“Fine, steps are tools of conformist oppression anyway.” (c)Infrogmation
You’ve probably seen them shuffling through the pubs and restaurants of Wigan town centre in their nylon ‘I heart Division Three’ T-shirts and faux-plastic ‘Hutchings 4Ever’ baseball caps. They’re the Latics hipsters, a hardy bunch of decaf-fuelled neo-Nathan Barley types that won’t be happy until the club returns to the ‘Golden Land’ of League Two.
These ahead-of-the-trends Steve Bruce worshippers will have you believe Tuesday’s blistering match-up was one of the dreariest they’ve seen since the post-Coyle, pre-Rosler limbo of early December 2013, the days when a directionless Latics somehow stumbled away from Elland Road with a fortunate 2-0 defeat.
While times have undoubtedly changed, trying to convince the hipsters of this fact is as pointless as singing to an empty seat. But there is a crumb of truth in their reasoning, because often you must look to the past for a glimpse into the future. As on the catwalk, footballing trends are recycled more often than the half-ton of glossy leaflets currently ensuring my blue wheelie bin is too heavy to be stolen.
As Uwe Rosler’s office whiteboard currently reads, ‘you must learn from the mistakes, and successes, of your predecessor’. Owen Coyle’s had only the phone number for Krispy Kreme and a faded sticky note with a shopping list for the January transfer window. It read: ‘white bread, cheese slices and Irn Bru’. Possibly.
Shopping lists are *so* mainstream.
But back to the present day. (Heh, that could be the title of a time travel flick starring Gary Caldwell and Vauxhall Novas.)
There were streaks of Martinez 2013 in Wigan’s first half display of territorial domination. Wembley cup hero Jordi Gomez is like an anti-mirror in that his performances are reflected in the team as a whole – when he plays well, so do those around him. And I make no apologies if it seems this site is fast becoming the Jordi Gomez Appreciation Society, for he is the current captain of The Good Ship Latics in all but name.
It was Leicester Mk II for the Spaniard, who continued his good form from one home game to the second in a three-part saga. A capital free kick reminiscent of that which Ramis tucked home on Tuesday almost reaped rich reward when Nick Powell was the proverbial teletext pixel‘s width from bundling home at the back post. Hmm, who’s regretting the digital switchover now, eh?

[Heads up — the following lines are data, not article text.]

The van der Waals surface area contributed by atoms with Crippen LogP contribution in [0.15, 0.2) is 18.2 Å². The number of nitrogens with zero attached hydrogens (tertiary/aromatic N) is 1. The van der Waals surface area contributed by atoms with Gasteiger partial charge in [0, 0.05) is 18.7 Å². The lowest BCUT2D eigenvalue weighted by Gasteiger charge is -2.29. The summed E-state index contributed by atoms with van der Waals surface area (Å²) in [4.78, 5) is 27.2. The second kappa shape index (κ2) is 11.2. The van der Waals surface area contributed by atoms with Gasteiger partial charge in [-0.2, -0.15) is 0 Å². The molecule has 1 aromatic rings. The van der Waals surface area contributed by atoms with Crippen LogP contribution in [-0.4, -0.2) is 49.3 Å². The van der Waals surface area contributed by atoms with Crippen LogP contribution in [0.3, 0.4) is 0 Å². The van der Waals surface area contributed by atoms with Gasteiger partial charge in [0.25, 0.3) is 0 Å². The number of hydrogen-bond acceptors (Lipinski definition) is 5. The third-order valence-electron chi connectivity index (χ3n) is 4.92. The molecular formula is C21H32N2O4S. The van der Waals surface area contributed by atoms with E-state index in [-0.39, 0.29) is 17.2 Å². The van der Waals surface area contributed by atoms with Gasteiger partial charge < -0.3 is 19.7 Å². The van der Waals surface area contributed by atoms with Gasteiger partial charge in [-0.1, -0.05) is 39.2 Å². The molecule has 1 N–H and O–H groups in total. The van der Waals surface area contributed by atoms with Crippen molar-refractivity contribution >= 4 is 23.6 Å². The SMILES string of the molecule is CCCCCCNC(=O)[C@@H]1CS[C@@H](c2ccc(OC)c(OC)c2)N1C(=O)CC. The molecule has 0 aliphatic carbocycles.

“I was a teletext supporter *before* it was cool.”(c)BBC
But Latics were soon to etch their (no doubt heavily glitched) names into the Ceefax videprinter.
James McArthur combined an incisive run with a smart one-two to make good progress through the forest of bodies on the edge of the North Stand penalty area. The ball rolled perfectly for Martyn Waghorn, who let rip with a left-foot rasper. Keeper Jack Butland’s attempt to strong-arm the ball past his right hand post proved unsuccessful, and the now fully-fledged ‘Ticsmon was embarking upon a richly-deserved celebratory vacation to the touchline. They no longer play goal tunes at the DW, but this would have been an apt time for a rendition of Cliff Richard’s Summer Holiday.
Before the half time orange (soft drink?) slicing, there was just enough time for our old friend Michael Brown to pick up his customary booking. Oh Browny, don’t you ever change! I wouldn’t say it was a particularly dirty half, but then I do have non-conformist hipster tendencies, if my earlier description is anything to go by. So don’t believe a word. (Spot the not-so-subtle disclaimer!)
You know, Irn Bru? Nah, you’ve probably never heard of it.
United did, however, impose themselves in a fractured second 45. One high ball into the area caused Al Habsi to run the length of his penalty area to punch, and though he cleared any danger, the Omani left a trail of devastation on the grass-munching team-mates he floored. Well alright, it wasn’t *quite* that bad, and we can laugh about it as nobody was seriously injured.
Far from the flowing quality of midweek, this was fast becoming a hipster-pleasing Football League contest of old. Which there’s nothing wrong with, but I would have preferred to create an altogether more positive impression for the Sky TV audience. QPR must have been choking on their pre-match ham baguettes.
“I was eating Ham Sandwiches before Callum McManaman was even born.” (c)Fæ
All of this suited Leeds fine, but the equaliser was sadly(?) missing. Latics only had to survive an 84th minute Ross McCormack chip just past the upright and the finishing post was in sight. Gomez squandered possibly his side’s best chance in the final minute of regular time, but no matter – substitutes Marc-Antoine Fortune and James McClean would team up to eke out what remained of an attritional Championship battle.
Well would you look at that, Dave? Game finished and Twittersphere appeased before most clubs have even contemplated rising from their dinner chair to brush those ham sandwich crumbs from their teeth. Which isn’t to make a statement about footballers’ dental hygiene, nor their dining arrangements.
But forget that, because there is only one more game before you-know-what. Try not to get too excited!